Merchant ships are required to be provided with oily-water separating equipment that meets the requirements of the International Performance Testing Standard A. 393 (x) prescribed by the International Maritime Organization (IMO), where the discharged oil contents of the effluent measured at the outlet of the equipment are controlled to 15 ppm or 100 ppm according to the classification of ships by gross tonnage. However, investigations are being undertaken to find international solutions centring on the Marine Environment Protection Committee (MEPC) of IMO to improve the not-necessarily-satisfactory-service-performance of oily-water separating equipment, as is evident in cases reported overseas. In this study, the actual service performance of the existing oily-water separating equipment in Japan was investigated and a study on new oily-water separating techniques was conducted with expertise acquired as outlined below.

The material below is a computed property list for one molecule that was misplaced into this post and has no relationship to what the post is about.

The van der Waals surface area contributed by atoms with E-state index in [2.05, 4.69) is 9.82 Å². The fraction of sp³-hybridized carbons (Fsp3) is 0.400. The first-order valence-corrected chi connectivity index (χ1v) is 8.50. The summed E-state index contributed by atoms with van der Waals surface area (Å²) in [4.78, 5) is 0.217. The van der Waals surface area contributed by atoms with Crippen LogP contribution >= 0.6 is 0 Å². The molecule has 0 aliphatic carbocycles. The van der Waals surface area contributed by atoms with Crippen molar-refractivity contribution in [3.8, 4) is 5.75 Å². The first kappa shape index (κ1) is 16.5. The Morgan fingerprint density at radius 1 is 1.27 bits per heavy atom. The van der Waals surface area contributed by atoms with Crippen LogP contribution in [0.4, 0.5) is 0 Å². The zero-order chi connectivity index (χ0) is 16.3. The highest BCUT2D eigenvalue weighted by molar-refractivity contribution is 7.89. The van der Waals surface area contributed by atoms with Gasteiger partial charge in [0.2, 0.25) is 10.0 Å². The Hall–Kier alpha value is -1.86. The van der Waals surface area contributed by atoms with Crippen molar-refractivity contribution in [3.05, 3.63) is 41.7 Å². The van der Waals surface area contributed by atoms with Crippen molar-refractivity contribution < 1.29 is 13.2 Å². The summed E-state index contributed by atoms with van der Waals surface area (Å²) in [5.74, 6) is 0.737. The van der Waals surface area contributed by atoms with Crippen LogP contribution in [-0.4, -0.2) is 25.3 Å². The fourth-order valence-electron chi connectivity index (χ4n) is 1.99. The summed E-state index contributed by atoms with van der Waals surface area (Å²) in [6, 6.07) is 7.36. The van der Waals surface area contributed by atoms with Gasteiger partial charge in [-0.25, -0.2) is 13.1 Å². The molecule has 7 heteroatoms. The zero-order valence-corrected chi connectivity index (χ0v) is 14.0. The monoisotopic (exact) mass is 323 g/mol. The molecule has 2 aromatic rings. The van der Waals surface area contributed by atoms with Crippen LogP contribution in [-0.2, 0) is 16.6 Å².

In view of the fact that the engine room bilge in an actual ship contains suspended solids (SS), detergents and other materials in addition to fuel oil and lubricating oil, it is difficult to clear the discharged oil control requirement of 15 ppm at all times, inasmuch as the existing oily-water separating system relies only on a gravitational separation system comprising multiple parallel plates and a filter-type coalescer.
The newly developed oily-water separating mechanism relying on oil flocculation and froth flotation has displayed its usefulness for oily water containing oil particles and suspended solids with a particle size smaller than 10 µm, and thus is promising for application to oily-water separating equipment to be designed for clearing the 15 ppm discharge requirements.